2021 marks the 60th Anniversary of the Stuntmen’s Association.
Founded in 1961 by Loren Janes, a stunt double for Steve McQueen, and Richard Geary, a double for Robert Vaughn, the idea was to professionalize the world of stunts.
Janes and Geary wanted a space for stunt performers to speak with a single voice and share ideas and concerns. Soon, 50 stuntmen gathered and the Stuntmen’s Association was born.
Bob Herron, one of the charter members with over 342 credits to his name (“Airwolf,” “The Green Hornet” and “Stagecoach”), joined Alex Daniels, president of the Stuntmen’s Association, Terry Leonard (“Romancing the Stone,” “Transporter 2”) and Conrad Palmisano (“Doom 3,” “Remington Steele”) to celebrate 60 years of stunts, reflect on the impact of the association and discuss awards recognition.
Bob, you are a charter member of the Stuntmen’s Association. Take us back to why you started the association?
Bob Herron: I started it because there wasn’t a network for the stuntmen to organize with each other; we were all separate. And when I started the organization, it started to bring the stunt people together.
How does it feel to be celebrating 60 years?
Conrad Palmisano: I take my hat off to the founding members and the men who professionalized the stunt industry. Once you became a member, your respectability increased, the kind of movies you did were a higher grade. These men stood up, and I’m happy. So, thank you to Bobby, Loren and all.
Terry Leonard: Back in the day, if you weren’t a member of the association, they did not look at you as a hardcore stunt person. Bob and the members back in the day propelled the image forward where stuntmen are looked at as professionals and it’s due to the work Bobby did.
What is it about stunts that you love so much, given the risk factor?
Herron: Obviously I have a hearing problem from too many gunshots over the years and a few accidents. My stepfather rented horses to the studios and I started wrangling them for the actors and the stuntmen to ride, and it made more money. I thought, ‘That’s the way I want to go.’ I’d watch the actors ride them and realized that was for me. Alex gave me my last job, I was in my ‘90s and they wanted an older guy, so that worked out fine.
Alex, you have to share that story.
Alex Daniels: It was for “Jimmy Kimmel Live,” I’ve been stunt coordinator for that for over 18 years. Three years ago, they had a spot where they were doing a gag that required someone older. They asked, ‘How do we make up someone to look like this older guy to do that and do this stunt?’ I suggested Bobby, and he came in.
What about you, Terry, why do you keep doing what you do? What was your driving factor?
Leonard: The adventure. I’ve been all over the world. I’m paying the price physically, but it’s the adrenaline rush. There is nothing in the world like sitting on a horse or a car or doing whatever it is you’re doing to do. There’s that minute prior and they say ‘Roll camera’ and you get in the zone. I compare it to being in the tunnel at the Superbowl. There can be a big stunt or a little stunt. That moment is what keeps me coming back.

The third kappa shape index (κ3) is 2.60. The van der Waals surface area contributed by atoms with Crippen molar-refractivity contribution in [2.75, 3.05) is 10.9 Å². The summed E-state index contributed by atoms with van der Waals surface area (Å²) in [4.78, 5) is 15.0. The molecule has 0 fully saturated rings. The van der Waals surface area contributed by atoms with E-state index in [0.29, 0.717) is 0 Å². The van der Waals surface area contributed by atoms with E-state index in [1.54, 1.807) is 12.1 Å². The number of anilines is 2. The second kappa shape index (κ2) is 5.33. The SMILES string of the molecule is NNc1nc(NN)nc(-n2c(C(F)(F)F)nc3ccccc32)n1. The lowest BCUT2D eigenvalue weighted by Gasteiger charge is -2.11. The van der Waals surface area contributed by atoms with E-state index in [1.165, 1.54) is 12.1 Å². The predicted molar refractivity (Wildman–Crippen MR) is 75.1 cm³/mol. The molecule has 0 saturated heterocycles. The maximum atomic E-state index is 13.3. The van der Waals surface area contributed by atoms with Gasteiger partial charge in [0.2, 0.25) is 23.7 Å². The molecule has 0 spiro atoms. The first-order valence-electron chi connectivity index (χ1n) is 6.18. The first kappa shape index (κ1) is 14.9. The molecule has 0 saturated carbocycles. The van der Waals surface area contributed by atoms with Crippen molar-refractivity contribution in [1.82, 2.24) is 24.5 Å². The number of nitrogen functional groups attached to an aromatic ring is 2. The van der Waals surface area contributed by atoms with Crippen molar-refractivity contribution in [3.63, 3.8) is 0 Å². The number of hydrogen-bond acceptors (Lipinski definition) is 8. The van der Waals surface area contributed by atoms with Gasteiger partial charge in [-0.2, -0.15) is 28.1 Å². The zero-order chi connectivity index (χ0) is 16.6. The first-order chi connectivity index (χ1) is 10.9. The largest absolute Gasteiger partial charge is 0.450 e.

Palmisano: We live our lives between two words: “action” and “cut.” When you start, they don’t give you the death-defying stunts. You might get knocked down or a flying stunt, and as you progress, they start hiring you. But it is the adrenaline rush. Richard Burton once complained to me. He said, “I do a soliloquy of Shakespeare and I don’t get anything out of the crew. You fall down a flight of stairs, everyone applauds.” I said, “What are you complaining about, you’re married to Elizabeth Taylor.”
Daniels: It’s the joy we get from living this exciting life. We are the hero in the background. I hit the ground, but I get up a bit slower now. It’s all about the adrenaline.
Why is Hollywood so slow to recognize your work after all these years?
Daniels: It makes no sense. When the awards show those promotional videos, they usually show clips from action pieces that the stunt people are doing and something worked on by a second unit director who is usually a stunt person. It’s bizarre they keep shutting us out. One of the things they’ve said at the Academy is that they don’t have a large enough representation of membership within the Academy to warrant an award in this category. On the other hand, so many of the people in this business are happy being the unsung hero. And don’t necessarily want an award. We’re proud of what we do to create the illusion of these characters and we’re bringing so much to it.
Palmisano: The Academy, back in the day, was trying to stop the unionization of Hollywood. The Academy would negotiate salaries for actions and that’s part of the reason that stuntmen are in the Screen Actor’s Guild; they would go out to the stuntmen ranches down on those long dirt roads, to have meetings because studio security would follow people to find out who was trying to form a union. We were involved with the Guild from the beginning, and the Academy doesn’t want to form another category for whatever reason.
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